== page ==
Sunday 19 January 2020

New VW aims to transport van drivers in some style

Eddie Cunningham

I couldn't help thinking as I drove against the wind and rain on the way to Athlone the other night that no matter what way you dress it up, the updated Volkswagen Transporter is still only a van.

You know, a big white sheet of metal with room for ladders, cement, paint, rolls of tubing, wiring, overalls and the kitchen sink -- and a bench up front for two or three.

But as I talked my way into it, I visualised all the wet and windy mornings that hundreds of self-employed, small businessmen, electricians, carpenters and part-time farmers, open the door, got in and headed off to work.

These are more than big sheets of metal with wheels. They are home from home for thousands. Or at least they used to be when there was a building site at every turn of the road.

Apparently there's a bit of an upturn in demand for them now after what can only be described as a bloodbath for everyone last year.

It is still going to be a tough year but if there's light at the end of the tunnel, then the likes of the van market should start to reflect it in some measure.

VW claim the Transporter is better equipped than before and now costs less. There's a new bonnet, radiator, grille and bumper -- but the new 2-litre diesel engine is the major step-up.

It comes in a range of powers from 84bhp to 180bhp and pushes a range of van sizes, while there are also 4Motion and DSG variations. Importantly ESP, which helps prevent skidding, is standard now.

The sliding door, meanwhile, affords easy entry to the cargo area. Prices start at €21,965.

The first thing you notice is how well equipped and comfortable vans are these days. There's good room in the cabin of the Transporter and plenty of it in the cargo area.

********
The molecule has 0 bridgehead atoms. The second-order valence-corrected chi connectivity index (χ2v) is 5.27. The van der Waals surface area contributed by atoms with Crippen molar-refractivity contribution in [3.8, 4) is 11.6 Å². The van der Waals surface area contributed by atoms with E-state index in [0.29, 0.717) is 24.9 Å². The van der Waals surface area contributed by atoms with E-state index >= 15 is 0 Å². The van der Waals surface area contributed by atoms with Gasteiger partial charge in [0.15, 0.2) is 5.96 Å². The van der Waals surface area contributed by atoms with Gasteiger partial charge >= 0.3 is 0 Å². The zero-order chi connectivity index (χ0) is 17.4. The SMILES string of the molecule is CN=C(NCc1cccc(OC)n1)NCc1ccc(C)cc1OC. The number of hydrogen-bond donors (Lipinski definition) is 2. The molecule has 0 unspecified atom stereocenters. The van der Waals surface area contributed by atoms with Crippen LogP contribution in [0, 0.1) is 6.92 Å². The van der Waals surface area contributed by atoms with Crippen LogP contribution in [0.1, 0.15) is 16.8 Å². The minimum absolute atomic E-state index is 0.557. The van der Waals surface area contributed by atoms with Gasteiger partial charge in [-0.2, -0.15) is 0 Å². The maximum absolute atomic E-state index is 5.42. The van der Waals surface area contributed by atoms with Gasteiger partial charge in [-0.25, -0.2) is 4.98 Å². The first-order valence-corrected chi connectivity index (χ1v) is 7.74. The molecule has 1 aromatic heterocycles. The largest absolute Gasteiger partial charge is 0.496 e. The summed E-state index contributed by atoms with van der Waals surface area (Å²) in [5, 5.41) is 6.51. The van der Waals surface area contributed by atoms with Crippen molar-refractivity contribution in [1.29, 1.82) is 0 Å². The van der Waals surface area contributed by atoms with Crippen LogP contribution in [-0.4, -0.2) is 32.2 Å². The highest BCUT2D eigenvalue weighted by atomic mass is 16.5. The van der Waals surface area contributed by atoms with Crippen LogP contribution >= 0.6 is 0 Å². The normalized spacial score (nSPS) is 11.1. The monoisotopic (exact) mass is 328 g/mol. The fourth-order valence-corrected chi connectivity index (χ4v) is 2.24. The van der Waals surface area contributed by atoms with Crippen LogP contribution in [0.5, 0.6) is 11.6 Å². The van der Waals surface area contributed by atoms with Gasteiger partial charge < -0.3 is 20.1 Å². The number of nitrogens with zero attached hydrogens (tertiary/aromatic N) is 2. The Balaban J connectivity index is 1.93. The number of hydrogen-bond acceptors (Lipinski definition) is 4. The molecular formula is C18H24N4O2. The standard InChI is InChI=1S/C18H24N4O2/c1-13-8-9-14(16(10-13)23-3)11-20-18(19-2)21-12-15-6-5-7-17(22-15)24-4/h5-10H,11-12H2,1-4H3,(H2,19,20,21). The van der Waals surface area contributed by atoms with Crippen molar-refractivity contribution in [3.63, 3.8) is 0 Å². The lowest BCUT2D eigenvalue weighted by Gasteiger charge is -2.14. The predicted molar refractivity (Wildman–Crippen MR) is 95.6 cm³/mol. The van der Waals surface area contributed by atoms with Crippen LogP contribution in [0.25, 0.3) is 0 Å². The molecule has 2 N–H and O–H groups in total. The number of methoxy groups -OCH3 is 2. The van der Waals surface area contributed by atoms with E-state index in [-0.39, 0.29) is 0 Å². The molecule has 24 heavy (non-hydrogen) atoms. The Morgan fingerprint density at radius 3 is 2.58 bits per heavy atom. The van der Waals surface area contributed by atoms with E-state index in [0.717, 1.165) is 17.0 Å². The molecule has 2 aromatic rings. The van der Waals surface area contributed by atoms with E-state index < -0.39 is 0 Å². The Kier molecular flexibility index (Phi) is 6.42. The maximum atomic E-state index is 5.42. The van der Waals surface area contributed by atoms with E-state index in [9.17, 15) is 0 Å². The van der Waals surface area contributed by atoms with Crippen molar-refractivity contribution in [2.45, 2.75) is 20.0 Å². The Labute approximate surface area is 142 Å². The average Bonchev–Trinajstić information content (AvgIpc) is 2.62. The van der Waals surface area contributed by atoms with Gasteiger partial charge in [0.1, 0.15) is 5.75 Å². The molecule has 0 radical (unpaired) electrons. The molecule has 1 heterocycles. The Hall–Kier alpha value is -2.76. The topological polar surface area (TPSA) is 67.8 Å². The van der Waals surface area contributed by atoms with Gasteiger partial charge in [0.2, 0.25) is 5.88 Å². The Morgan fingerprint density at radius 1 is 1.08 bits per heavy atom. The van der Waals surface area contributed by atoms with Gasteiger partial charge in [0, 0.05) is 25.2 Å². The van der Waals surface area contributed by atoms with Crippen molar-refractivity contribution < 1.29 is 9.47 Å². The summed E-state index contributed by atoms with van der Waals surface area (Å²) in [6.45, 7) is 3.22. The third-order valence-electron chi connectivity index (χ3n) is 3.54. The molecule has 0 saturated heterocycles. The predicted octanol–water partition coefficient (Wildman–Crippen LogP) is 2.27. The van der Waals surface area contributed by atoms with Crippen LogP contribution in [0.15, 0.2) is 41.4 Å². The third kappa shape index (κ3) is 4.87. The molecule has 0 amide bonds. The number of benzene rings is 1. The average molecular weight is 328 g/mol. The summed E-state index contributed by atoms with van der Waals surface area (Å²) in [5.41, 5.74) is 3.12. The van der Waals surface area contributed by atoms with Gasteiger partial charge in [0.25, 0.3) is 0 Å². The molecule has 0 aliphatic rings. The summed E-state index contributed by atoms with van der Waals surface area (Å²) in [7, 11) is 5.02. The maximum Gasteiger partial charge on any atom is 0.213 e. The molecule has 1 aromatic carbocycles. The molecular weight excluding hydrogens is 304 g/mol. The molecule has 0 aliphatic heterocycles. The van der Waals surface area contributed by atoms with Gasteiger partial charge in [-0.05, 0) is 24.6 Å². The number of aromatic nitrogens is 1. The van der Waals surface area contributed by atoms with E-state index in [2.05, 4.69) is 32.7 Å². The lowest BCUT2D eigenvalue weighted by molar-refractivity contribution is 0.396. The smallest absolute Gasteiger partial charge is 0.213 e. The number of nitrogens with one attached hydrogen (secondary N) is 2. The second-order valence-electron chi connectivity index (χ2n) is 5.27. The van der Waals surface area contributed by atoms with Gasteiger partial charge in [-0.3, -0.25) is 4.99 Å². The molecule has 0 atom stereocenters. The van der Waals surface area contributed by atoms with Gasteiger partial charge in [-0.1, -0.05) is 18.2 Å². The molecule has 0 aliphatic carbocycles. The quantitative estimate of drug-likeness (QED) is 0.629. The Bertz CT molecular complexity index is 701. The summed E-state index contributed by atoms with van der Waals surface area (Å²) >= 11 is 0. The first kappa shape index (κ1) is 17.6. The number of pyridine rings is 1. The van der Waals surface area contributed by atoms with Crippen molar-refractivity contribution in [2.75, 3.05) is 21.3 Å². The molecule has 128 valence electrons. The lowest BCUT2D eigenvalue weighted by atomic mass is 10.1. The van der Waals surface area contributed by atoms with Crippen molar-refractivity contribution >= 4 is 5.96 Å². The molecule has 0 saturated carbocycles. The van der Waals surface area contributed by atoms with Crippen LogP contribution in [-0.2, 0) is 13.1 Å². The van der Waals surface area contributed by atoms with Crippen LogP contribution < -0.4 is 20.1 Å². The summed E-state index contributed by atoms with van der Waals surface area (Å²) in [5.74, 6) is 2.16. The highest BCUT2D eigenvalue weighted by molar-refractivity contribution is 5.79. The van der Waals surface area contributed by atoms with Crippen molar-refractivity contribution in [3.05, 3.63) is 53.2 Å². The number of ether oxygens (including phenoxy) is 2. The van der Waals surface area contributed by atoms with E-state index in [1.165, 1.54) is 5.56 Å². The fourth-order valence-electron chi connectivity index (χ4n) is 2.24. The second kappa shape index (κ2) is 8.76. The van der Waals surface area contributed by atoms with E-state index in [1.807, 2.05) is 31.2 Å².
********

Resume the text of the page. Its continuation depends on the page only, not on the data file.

The engines I drove had plenty of pulling power in them -- a crucial element of the whole package given the practicality of lugging heavy loads betimes.

The four-wheel-drive van might seem a bit of an extravagance on first acquaintance but not when you consider where owners have to go sometimes.

Suffice it to say it has a surprising capacity to go off-road but I won't bog you down with too much detail.

Yes, I took off for a drive in deepest Westmeath, trying to put myself in the place of the owner/driver.

Even though I had reservations about things like rear visibility with such small wing mirrors, I had plenty of vision.

I enjoyed the drive; there was not much cabin boom. The steering had an excellent feel to it and there was no juddering when we hit the odd pothole or rough spot.

There's plenty of room in the cabin and with air conditioning now on board, neither the cold mornings nor the sultry summer afternoons should pose a problem for occupants.

There's more to a van these days than you'd think.

Central locking, electric windows, heated mirrors, air conditioning and seatbelt reminder signal are all present. Options include lane-change assist, a reversing camera and tyre-pressure monitor.

Irish Independent

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